9 ways you can make filming a 'case sensitive' interview easier!
An interview can be a minefield on a sensitive topic. You don't want to say something thoughtless and disrupt your next article's subject, but you need all the details you can get to make sure you have something to write on.
Our production team went through an experience of this with their production for Telly; Police Stories. Click here to watch it on now Telly! This show is based on real-life police stories, with life testimonials from the victims. The show is case sensitive and discusses the mistakes of people and how others can benefit from the victims' experiences to avoid the same happening to them. Thanks to this experience, we have put together 10 top tips to conduct a sensitive interview so that you can't put your foot in it.
Do not jump straight in — this is particularly important when conducting telephone interviews; do not just call up your interviewee and start firing off questions. It might be tedious and a little time-consuming but a few minutes of a casual chat with a potentially anxious interviewee will also help you put them at ease before you continue with the serious stuff.
Map it all interview out — Continue putting your interviewee at ease by signposting the topics you would like to talk to them. It allows them to start preparing their answers, which will potentially alleviate any possible nervousness about the interview they might have.
Check what they are happy with — is it okay to record your interviewee? Are they delighted to associate their image to the article? Do they like to be pseudonymised?
You have to double-check what they would like — a satisfied interviewee is a talkative interviewee. - Meshari Al Mufti, Cameraman, Police Stories
Just ask for as much detail as they are happy to give — No matter how hard you work to put an interviewee at ease, there may be some things they don't want to go into details. Let them know you understand that it's hard to talk about other issues and you're glad that they only give you as many details as they're comfortable.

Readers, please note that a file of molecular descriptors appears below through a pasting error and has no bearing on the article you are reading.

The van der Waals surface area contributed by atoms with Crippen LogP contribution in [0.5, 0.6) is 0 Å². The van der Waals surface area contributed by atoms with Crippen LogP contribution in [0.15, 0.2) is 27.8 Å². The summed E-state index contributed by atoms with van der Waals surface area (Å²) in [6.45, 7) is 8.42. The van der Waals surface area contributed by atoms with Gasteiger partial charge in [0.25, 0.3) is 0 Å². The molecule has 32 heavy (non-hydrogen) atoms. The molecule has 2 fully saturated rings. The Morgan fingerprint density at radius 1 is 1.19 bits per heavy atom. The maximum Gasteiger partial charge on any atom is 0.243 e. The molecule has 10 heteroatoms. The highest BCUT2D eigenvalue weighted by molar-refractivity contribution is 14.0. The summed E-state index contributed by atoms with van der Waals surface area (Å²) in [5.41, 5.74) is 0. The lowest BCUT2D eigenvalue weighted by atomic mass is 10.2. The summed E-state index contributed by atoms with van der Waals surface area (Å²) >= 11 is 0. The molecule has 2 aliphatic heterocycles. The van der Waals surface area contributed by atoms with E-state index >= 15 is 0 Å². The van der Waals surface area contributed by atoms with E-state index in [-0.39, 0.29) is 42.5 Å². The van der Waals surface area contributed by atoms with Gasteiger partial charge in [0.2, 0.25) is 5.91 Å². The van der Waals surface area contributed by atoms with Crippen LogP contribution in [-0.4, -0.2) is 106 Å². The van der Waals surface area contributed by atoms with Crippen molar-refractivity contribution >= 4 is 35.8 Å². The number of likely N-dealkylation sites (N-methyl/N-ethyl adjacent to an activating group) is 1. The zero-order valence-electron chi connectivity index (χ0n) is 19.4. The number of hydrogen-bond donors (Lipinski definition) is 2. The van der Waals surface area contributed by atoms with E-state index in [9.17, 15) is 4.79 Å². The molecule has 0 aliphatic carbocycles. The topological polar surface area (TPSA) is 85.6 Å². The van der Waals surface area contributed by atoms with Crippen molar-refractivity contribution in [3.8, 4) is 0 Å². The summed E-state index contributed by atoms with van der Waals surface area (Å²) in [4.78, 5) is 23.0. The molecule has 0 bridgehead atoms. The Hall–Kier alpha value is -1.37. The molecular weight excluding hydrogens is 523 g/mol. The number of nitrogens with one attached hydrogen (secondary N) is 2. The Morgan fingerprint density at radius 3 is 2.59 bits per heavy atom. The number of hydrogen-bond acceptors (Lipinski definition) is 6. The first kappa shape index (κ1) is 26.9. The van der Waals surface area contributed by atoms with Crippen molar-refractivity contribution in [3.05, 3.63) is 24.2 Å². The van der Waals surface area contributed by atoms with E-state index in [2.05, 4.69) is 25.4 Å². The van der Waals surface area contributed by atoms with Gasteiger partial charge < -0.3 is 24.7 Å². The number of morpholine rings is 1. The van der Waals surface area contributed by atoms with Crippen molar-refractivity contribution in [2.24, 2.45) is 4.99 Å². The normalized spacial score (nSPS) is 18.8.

Punctuate it with some empathetic prompts — Don't sit in silence while your interviewee speaks about things that may be distressing for them to discuss. Use some empathetic prompts to let them know that you're always listening and that you're grateful for communicating with them.
Keep talking — It may be an obvious one, but in interviews on sensitive subjects, don't let silences escalate. If it sounds like an interviewee has said everything they need to say in answer to your last question, ask the next one.
Do not ask the same question twice — Once you have formed a relationship with an interviewee, you can find that they have a lot to say about a specific subject. Listen closely to their response and if they end up answering a question that you were going to ask, don't ask it again — some scripts can be deviated from.
Run through what you discussed — Remind your interviewee of subjects that you covered after you have all your answers. It is a perfect opportunity for them to add or change their responses.
Have any questions? An interview is not to be a one-way path. If an interviewee has any questions for you on how you intend to use their responses, they should be given the opportunity to ask them.
What now? It is almost time to finish up, so if an interviewee was nice enough to take the time to discuss with you a sensitive topic, let them know what will happen next. Can they have a preview before the video goes out? Where can they find it after it has been published? Where would they draw on any problems with you?
Maintaining the interviewee's comfort throughout the interview can be a difficult task. At Cinemagic, we believe in creating an experience for all parties involved in the film-making process. Our creative approach for every production is a dynamic collaboration in visual storytelling. We strongly believe in being able to create impactful visuals that can drive the emotions of the audience and leave imprints on their minds.